We have investigated an origin of the superconductivity discovered in boron (B)-doped diamonds by means of 11B-NMR on heteroepitaxially grown (1 1 1) and (1 0 0) films and polycrystalline film. The characteristic difference of B-NMR spectral shape for the (1 1 1) and (1 0 0) thin films is demonstrated as arising from the difference in the concentration (nB (1)) of boron substituted for carbon. It is revealed from a scaling between a superconducting transition temperature Tc and nB (1) that the holes doped into diamond via the substitution of boron for carbon are responsible for the onset of superconductivity. The result suggests that the superconductivity in boron-doped diamond is mediated by the electron-phonon interaction brought about a high Debye temperature ∼ 1860 K characteristic for the diamond structure.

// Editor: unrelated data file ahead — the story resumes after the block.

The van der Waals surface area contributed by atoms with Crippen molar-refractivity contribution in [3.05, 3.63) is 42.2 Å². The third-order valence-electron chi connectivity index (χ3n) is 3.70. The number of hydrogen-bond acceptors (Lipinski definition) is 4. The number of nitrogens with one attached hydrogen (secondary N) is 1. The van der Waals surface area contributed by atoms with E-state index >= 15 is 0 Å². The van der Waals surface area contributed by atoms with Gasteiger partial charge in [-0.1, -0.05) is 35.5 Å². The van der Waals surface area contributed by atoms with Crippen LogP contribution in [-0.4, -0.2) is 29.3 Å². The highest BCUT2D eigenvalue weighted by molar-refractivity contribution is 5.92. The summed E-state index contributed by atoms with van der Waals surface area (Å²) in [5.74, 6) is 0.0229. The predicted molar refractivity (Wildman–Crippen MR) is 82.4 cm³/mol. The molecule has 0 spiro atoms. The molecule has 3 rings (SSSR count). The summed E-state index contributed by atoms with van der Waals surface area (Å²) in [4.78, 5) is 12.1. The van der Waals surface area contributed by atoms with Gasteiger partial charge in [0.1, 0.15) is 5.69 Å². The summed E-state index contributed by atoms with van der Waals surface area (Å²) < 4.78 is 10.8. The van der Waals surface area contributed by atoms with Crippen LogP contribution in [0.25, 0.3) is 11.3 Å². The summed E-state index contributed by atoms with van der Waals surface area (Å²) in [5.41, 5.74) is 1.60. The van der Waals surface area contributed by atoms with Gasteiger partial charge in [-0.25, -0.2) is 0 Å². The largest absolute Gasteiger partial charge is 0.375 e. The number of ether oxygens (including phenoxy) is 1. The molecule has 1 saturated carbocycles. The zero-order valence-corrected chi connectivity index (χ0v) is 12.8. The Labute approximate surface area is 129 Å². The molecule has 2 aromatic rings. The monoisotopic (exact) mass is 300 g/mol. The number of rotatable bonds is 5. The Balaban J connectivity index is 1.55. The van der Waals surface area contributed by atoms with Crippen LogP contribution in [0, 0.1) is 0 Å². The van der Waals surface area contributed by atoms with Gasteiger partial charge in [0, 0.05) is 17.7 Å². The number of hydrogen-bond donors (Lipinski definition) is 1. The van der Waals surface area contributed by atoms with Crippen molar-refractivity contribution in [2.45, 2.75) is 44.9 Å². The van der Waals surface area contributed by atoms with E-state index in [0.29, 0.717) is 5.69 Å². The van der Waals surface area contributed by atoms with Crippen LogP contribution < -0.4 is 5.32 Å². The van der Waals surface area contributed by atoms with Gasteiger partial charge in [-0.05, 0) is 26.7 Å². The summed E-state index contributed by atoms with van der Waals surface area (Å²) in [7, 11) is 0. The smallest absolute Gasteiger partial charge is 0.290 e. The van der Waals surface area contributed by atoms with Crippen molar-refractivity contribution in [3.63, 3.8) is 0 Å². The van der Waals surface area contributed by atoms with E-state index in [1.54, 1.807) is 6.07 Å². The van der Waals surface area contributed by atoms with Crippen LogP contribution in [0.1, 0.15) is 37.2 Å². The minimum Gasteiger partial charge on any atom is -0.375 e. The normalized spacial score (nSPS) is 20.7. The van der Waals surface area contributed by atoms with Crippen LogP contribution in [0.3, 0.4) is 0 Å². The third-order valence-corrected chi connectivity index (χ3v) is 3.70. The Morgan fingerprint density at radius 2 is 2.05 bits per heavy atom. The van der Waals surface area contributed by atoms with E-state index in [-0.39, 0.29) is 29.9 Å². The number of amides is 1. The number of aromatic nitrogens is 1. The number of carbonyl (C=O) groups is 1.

ASJC Scopus subject areas
- Materials Science(all)